As the Covid-19 vaccine became more widely available earlier this year, some women and girls changed their menstrual cycle after receiving a shot, including irregular cycles, painful periods, and heavy bleeding. I went to social media to explain.
Some postmenopausal women shared a story about getting menstruation for the first time in years. Many wondered if the vaccine was the reason.
Currently, with funding from the National Institutes of Health, researchers at five institutions are investigating possible links between vaccination and menstrual irregularities, raising concerns that could prevent women from firing. We are conducting research throughout the year to relieve it.
Evidence of anomalous periods is so far purely anecdotal. There is no known link between vaccination and changes in menstruation, and public health experts have repeatedly stated that vaccines are safe, effective and necessary to end a pandemic.
However, these stories support a permanent data gap in reproductive health and women’s menstrual cycle that is not collected during clinical trials, including during Covid vaccine trials. Also, no scientific research has been published investigating the potential relationship between the two.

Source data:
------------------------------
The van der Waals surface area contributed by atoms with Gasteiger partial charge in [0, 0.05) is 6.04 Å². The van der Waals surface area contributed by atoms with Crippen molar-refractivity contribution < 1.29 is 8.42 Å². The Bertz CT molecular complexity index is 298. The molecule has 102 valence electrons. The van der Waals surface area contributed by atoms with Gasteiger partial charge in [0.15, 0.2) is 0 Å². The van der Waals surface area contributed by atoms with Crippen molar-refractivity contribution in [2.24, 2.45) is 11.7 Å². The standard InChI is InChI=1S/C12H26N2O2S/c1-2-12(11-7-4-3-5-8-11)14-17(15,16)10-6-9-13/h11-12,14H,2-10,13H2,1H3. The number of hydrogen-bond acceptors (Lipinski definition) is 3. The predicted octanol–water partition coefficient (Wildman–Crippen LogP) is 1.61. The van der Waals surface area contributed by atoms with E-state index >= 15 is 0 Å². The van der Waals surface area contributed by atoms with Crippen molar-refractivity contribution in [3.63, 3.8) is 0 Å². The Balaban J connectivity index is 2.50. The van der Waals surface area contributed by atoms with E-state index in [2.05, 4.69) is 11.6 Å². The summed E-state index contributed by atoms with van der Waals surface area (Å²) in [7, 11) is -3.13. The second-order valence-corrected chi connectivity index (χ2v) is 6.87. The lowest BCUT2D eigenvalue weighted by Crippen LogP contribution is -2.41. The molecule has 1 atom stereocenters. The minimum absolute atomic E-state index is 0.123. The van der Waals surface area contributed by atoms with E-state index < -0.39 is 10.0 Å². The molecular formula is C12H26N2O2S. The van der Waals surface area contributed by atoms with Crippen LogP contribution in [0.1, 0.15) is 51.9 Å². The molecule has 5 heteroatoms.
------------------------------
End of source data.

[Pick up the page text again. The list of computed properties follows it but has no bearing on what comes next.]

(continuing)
“This is an important and overlooked issue,” said Dr. Hugh Stott Taylor, chairman of the Department of Obstetrics and Gynecology and Reproductive Sciences at Yale School of Medicine. He added that he heard about. vaccination.
“Many people suffer from menstrual irregularities for a variety of reasons, so is this really different for those who are vaccinated, or is it just linked to the vaccine when they are vaccinated? Is it? “
The study will be conducted by a team from Boston University, Harvard University School of Medicine, Johns Hopkins University, Michigan State University, and Oregon University of Health Sciences. The study includes participants of all ages and backgrounds who have not yet been vaccinated to study before and after the menstrual cycle, including those who will and will not receive injections.
Menstrual health may reflect a woman’s overall health, doctors say. However, they point out that various factors, such as stress, illness, and lifestyle changes, can temporarily affect a woman’s physiology. The length of the menstrual cycle and the duration, including the flow, also vary greatly from person to person.